For our third and last post on life at the antipodes, we bring you an update that could be entitled “slow and steady”. Both of us are finding that our time apart feels a little long but it has been precious family time for me and my Dad.
Wade has been feeling a bit lonely and bored, with little to do while he waits for Anui’s A frame to be made. The rigger indicates it will be ready to install in the middle of this week. In the meantime there is not much point going anywhere when you can’t sail. Wade has however discovered St Helena Island in Moreton Bay, near which he anchored for 10 days after leaving the Manly marina. The island features an old colonial prison once known as “the hell hole of the South Pacific”. It is now a national park with organised tours from the mainland for visitors. For something to do, he gave the ranger a hand with some site maintenance ashore. But overall, what could have been a nice social period for him while I was away has ended up being a painfully slow time.
Here are a few images. Only Bengie seems to get some excitement. She played with a couple of little fishes which had landed on the sugar scoops and gets high on the catnip daily!
For a change of scenery and to shelter from a change of wind direction, Wade motored to Peel Island for the past weekend. This is another small heritage listed island and National Park in Moreton Bay. There he was able to meet up with a couple of his cousins sailing their own catamarans, so at least he had some company.
After spending ten days in Normandie, I managed to convince my Dad we should drive to Toulouse, spend a week with my sister and catch up with nieces and nephews. It was a very good change of pace for us both and really nice family time, which is precious since it happens so rarely. No family photos at my sister’s request, but here are a few images of places we visited along the way. Click on the first image to display in full screen slide show.
By the way, some of you may be interested in an application I discovered before I left called AirMore. This fantastic tool allows you to import and export images and other documents between the iphone and a Windows laptop. If like me you straddle two different types of technology, this app makes life a lot easier, especially with photo editing and posting on our website which I always do on the laptop.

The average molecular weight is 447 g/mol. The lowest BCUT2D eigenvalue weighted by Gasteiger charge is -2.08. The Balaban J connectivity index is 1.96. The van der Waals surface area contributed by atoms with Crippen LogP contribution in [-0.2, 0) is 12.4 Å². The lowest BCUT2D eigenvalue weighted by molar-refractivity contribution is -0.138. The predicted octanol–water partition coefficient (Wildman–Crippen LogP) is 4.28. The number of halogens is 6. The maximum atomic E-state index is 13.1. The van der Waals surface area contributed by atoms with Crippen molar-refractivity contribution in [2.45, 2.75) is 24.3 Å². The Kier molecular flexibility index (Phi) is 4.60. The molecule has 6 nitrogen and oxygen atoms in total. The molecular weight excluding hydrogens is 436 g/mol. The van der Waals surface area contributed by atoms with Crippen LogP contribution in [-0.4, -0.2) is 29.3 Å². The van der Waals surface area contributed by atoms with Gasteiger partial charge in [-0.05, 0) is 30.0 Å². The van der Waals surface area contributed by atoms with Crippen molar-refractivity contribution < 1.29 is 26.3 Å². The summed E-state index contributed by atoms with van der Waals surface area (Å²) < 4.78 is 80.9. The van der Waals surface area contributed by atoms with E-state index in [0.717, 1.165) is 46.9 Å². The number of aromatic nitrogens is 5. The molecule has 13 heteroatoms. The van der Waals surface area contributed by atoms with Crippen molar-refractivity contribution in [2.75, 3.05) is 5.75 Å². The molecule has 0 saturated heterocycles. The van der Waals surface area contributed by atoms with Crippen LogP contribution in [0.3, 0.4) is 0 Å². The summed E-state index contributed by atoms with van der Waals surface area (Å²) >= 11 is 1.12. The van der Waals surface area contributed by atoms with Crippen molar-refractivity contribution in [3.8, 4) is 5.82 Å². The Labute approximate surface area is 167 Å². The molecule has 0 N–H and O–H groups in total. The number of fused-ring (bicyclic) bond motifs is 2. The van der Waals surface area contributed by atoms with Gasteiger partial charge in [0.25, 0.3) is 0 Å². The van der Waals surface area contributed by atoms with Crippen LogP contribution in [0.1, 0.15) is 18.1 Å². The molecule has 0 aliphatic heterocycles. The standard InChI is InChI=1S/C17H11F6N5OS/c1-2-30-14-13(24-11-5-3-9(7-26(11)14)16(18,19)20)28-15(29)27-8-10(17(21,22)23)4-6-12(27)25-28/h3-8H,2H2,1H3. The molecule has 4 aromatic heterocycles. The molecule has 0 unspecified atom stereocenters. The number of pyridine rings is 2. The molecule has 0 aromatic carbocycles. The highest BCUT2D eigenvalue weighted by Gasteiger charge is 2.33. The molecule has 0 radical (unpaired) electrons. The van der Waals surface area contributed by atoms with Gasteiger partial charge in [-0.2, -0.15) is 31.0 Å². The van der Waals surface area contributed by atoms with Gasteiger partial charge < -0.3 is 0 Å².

The atmosphere in France is still tense with the many “gilets jaunes” (yellow vests) protests in major towns such as Toulouse on weekends. The movement started in October 2018, motivated by significant increases in fuel prices, and has expanded to a multitude of social and fiscal demands. Blockades of roads and roundabouts, gatherings in many cities with violence causing extensive material damage and lots of arrests have been happening now for over four months. Some places like Toulouse are particularly affected. Walking around the centre of town, the damage was evident: broken windows, boarded up shopfronts, destroyed urban equipment… It is hard to see where this is going to lead and more importantly how it can be resolved! One thing is certain, after four months, people are getting sick of this urban guerrilla and want a stop to the violence every Saturday.
My Dad and I have now returned to Normandie. An enjoyable aspect of the long drive is the stopover to break the trip, somewhere different every time. In this instance we stopped overnight at Beaugency, another lovely medieval town nestled along the Loire river.
This post is the last in our Life at the Antipodes series. Later this week, Wade returns to the Manly marina for the A-frame repairs and I fly back to Brisbane with mixed feelings: sadness at leaving my Dad and anxiety of what the future holds for him, but also the joy of getting back to Wade and to our sea wanderers’ life.